According to The Hollywood Reporter, on a near party-line vote, the House Judiciary Committee approved legislation that would exempt from legal liability companies that make products for filtering purportedly offensive content from motion pictures. The Family Movie Act sailed through the committee on an 18-9 vote, despite Democratic efforts to block the legislation or include amendments highlighting problems with the measure.
Rep. Howard Berman, D-Calif., criticized the legislation saying it is unnecessary and will not achieve its stated goal of allowing parents to protect their children from objectionable content. "This does not empower parents to make editorial decisions to protect their children," he said. "It empowers for-profit companies like ClearPlay to make editorial decisions about what scenes can and cannot be seen."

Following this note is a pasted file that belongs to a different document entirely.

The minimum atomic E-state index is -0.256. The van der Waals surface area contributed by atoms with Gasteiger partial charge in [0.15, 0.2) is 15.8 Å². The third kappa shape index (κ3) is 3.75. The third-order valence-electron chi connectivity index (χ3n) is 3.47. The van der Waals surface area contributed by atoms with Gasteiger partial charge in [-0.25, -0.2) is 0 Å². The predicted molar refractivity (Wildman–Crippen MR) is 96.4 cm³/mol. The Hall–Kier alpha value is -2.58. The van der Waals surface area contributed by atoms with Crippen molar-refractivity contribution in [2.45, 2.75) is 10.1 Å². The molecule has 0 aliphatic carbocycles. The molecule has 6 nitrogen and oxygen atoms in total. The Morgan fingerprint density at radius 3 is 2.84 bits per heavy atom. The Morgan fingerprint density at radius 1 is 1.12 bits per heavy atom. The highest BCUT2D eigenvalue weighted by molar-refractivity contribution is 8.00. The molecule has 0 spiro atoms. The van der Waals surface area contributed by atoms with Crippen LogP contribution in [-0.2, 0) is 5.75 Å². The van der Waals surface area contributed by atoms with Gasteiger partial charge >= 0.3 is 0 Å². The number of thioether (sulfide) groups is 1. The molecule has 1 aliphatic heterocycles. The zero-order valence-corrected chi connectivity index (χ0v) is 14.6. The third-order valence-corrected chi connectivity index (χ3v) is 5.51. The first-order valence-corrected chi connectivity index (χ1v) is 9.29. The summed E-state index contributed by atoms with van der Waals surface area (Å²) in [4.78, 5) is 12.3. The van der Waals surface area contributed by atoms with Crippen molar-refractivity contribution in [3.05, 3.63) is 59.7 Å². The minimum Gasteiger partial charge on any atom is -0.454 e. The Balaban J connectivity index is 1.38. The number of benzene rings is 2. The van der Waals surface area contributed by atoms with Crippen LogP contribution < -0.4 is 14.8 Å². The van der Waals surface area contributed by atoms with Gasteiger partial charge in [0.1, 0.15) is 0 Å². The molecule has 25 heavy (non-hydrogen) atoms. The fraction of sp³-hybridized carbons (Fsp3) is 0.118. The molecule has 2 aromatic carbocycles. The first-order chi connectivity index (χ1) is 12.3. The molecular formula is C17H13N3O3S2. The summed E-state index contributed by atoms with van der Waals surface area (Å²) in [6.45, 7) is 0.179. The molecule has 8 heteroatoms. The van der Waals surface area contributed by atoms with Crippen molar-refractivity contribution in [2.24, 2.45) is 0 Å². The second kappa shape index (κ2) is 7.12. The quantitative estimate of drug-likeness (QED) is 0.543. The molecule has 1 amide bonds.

Berman and other Democrats accused Republicans of attempting to force a settlement between Utah-based ClearPlay and the DGA and the studios. The DGA and the studios sued the company claiming that it infringes on their copyrights because the makers are cut out of the editing process.
But the bill's chief author, Rep. Lamar Smith, R-Texas, rejected that argument. "This issue has never been about one company or one technology," he said. "It has always been about the ultimate rights of parents to limit the profanity, sex, and violence that their children are exposed to in the privacy of their own home."